SINGAPORE – While the goods and services tax (GST) rate will remain at 7 per cent next year, the rate increase cannot be deferred indefinitely as the revenues are needed to support Singapore’s spending needs to secure its long-term future, said Deputy Prime Minister Heng Swee Keat on Thursday (Oct 15).
“We will continue to study the timing of increasing the GST rate carefully, taking into account the pace of our economic recovery, our revenue outlook and how much spending we can defer to later years without jeopardising our long-term needs,” he told Parliament in a speech to round up the debate on the Government’s Covid-19 strategy.
Mr Heng noted that GST collections this year are projected to be down by 14 per cent from initial estimates before the start of the year, mainly due to travel disruptions and the impact of the circuit breaker period.
Collection of GST is also expected to stay lower than usual for a few more years, until international travel recovers fully, he added.
In February, Mr Heng, who is also Coordinating Minister for Economic Policies and Finance Minister, had announced that the GST rate will remain at 7 per cent next year (2021).
However, he assured Ms Foo Mee Har (West Coast GRC) that a $6 billion Assurance Package for GST has been set aside for Singaporeans when the rate is eventually raised.
Ms Foo had earlier raised concerns about the impending GST hike amid the gloomy economic environment. Mr Heng said the Assurance Package will offset the GST increase for five years for most households, and 10 years for lower-income families.
Noting that over 60 per cent of GST collected by individuals and households come from foreigners residing here, tourists and the top 20 per cent of households, Mr Heng said shelving the GST rate increase indefinitely means forgoing the additional revenue from these groups that can be used to improve the lives of Singaporeans.
In response to a question by Mr Liang Eng Hwa (Bukit Panjang) on how the Government would balance its Budget with the revenue situation remaining weak, Mr Heng said that revenues in the medium term are expected to be subdued and uncertain for two reasons.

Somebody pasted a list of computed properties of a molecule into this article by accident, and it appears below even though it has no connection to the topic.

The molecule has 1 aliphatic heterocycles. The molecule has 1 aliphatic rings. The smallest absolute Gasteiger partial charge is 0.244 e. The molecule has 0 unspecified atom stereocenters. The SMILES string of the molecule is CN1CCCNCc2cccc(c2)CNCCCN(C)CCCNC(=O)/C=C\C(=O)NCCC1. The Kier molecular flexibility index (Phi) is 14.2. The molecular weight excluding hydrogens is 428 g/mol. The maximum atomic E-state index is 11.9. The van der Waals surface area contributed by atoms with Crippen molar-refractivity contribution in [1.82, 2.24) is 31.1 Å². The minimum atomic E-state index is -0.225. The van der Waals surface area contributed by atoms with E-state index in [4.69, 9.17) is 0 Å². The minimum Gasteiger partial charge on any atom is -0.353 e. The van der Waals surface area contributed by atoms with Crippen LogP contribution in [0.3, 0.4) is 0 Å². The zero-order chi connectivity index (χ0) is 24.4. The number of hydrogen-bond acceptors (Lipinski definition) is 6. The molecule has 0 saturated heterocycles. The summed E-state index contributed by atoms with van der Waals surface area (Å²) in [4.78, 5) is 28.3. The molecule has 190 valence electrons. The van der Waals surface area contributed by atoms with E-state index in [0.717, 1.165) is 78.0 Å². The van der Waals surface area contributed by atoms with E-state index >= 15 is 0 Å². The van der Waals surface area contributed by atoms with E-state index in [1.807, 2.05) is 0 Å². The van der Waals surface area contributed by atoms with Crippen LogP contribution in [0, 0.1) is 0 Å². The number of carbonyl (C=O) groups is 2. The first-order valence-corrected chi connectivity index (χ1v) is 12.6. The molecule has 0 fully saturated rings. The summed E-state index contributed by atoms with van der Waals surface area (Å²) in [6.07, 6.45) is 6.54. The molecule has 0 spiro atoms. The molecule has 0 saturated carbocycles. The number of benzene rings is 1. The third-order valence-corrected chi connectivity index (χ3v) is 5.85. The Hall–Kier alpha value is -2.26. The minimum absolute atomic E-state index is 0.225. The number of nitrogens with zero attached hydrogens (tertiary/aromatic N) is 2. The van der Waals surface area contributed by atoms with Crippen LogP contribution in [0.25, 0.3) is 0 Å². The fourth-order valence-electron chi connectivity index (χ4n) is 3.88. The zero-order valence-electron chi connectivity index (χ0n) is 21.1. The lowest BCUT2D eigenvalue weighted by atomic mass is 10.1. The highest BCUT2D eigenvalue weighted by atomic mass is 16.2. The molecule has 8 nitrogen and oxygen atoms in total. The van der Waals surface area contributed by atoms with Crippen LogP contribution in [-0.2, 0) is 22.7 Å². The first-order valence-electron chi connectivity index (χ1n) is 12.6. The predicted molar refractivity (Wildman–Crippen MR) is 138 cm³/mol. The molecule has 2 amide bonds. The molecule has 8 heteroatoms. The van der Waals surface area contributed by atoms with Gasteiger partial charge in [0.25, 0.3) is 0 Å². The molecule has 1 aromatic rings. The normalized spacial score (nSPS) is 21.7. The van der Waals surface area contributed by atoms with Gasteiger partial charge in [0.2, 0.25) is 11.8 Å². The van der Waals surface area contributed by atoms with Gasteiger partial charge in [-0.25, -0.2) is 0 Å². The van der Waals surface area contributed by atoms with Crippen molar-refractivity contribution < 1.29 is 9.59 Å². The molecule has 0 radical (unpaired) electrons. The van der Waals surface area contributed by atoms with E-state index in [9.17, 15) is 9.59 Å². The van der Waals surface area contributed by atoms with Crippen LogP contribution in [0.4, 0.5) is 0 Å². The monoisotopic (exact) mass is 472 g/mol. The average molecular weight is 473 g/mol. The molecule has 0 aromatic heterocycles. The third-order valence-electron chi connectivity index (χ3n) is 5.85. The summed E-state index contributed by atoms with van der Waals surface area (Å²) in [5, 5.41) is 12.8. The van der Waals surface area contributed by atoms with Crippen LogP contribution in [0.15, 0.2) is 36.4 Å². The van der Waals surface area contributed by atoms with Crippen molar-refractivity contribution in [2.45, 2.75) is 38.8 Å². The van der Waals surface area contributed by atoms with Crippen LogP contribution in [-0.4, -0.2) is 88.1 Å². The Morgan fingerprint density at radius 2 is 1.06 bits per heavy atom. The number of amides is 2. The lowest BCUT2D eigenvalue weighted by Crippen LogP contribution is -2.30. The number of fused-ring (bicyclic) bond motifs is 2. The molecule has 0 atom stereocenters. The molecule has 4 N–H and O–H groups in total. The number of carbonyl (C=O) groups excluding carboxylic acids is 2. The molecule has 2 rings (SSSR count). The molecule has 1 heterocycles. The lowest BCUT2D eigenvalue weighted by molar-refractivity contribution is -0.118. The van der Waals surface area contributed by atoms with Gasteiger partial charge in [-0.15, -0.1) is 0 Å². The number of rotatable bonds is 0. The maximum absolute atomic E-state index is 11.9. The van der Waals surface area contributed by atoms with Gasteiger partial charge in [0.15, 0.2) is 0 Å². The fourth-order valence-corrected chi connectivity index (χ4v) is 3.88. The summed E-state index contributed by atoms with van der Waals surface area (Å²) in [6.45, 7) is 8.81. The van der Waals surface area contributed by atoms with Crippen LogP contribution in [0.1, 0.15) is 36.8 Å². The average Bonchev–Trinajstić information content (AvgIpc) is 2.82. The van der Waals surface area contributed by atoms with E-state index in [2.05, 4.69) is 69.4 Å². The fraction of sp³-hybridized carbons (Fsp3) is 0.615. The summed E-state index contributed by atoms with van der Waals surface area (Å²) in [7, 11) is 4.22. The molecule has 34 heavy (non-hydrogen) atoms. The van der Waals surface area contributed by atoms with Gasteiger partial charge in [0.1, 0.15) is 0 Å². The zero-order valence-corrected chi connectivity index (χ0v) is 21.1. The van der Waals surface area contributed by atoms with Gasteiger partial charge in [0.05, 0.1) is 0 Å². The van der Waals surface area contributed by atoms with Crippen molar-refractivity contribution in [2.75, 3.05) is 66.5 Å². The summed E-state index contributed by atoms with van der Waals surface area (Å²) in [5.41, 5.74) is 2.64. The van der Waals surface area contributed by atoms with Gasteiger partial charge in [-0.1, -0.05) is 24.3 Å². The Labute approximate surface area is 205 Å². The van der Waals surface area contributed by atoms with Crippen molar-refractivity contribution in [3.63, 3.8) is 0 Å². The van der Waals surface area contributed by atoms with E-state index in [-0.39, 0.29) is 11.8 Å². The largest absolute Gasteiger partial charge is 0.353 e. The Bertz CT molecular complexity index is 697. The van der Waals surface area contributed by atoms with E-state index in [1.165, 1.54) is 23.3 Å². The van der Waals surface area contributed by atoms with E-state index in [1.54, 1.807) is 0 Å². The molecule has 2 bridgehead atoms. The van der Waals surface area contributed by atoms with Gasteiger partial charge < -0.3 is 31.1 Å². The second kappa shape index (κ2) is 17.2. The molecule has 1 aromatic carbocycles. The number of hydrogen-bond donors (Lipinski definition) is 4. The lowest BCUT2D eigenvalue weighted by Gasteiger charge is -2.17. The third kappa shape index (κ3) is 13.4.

Global economic growth will likely remain weakened for several years, and the global competition for tax revenues can be expected to intensify, he said.
Even with these challenges, Singapore cannot lose sight of its goal to secure its long-term needs, he said.
Expenditure on public healthcare and pre-school education, for instance, can be expected to increase. This is vital to ensure the country takes care of its old and young, he said.
The Government is studying how to strengthen its fiscal toolkit, he said, and has been looking to borrow for major long-term infrastructure even before Covid-19 struck.
“This will help to spread out the hefty upfront costs equitably across current and future generations who will benefit from such investments,” he said.
But the Government’s approach will be principled and prudent, he emphasised.
“We will borrow only for infrastructure that benefits multiple generations, and ensure that our debt level and future repayments are sustainable… We will not borrow just to make up for revenue shortfalls or be opportunistic in timing the market,” he said.
However, for recurrent spending like healthcare and education that benefits the current generation, the responsible way is to pay for them with recurrent revenues like taxes. “This discipline ensures that every generation earns and pays its share,” he stressed.
In his speech, Mr Heng also touched on how the latest round of Covid-19 support measures he announced in August are being funded entirely from budget reallocation.
He said that the Government did an extensive scan to identify deferment or reductions in expenditure.
Some, such as those for MRT lines, HDB upgrading, and sewerage and drainage works were deferred as a result of delays due to the circuit breaker and the reopening of the construction sector after that.
Other expenditures were lower than earlier projected due to Covid-19 and safe distancing measures.
“However, most of these are not savings but delayed spending, which will still be incurred in future years,” he said.
“These projects are needed to raise Singaporeans’ standard of living and our economic development. We will push ahead when the conditions allow.”
Major infrastructure projects are already being reviewed to account for the longer-term impact of Covid-19, said Mr Heng.
For instance, the construction of Changi Airport Terminal 5 has been put on hold for two years. This is due to the uncertainties over how the pandemic will affect the aviation sector.
There could be further deferments or reductions in scale if demand takes longer to recover, said Mr Heng. Conversely, the need to build in more resilience and safety features could also raise project costs.
Mr Heng was responding to MPs such as Mr Murali Pillai (Bukit Batok) and Mr Xie Yao Quan (Jurong GRC).
Mr Murali had asked, given the expected fall in government revenue, if there would be any delay or cancellation of major infrastructure investments, and if the Government expects any borrowing to fund the projects it has committed to complete.
Mr Xie said he appreciates the Government’s commitment to minimise its draw on the reserves, but asked if the amount originally budgeted for strategic development should be set aside in a fund, and further Covid-19 support measures funded with more draws from the reserves.
This article was first published in The Straits Times. Permission required for reproduction.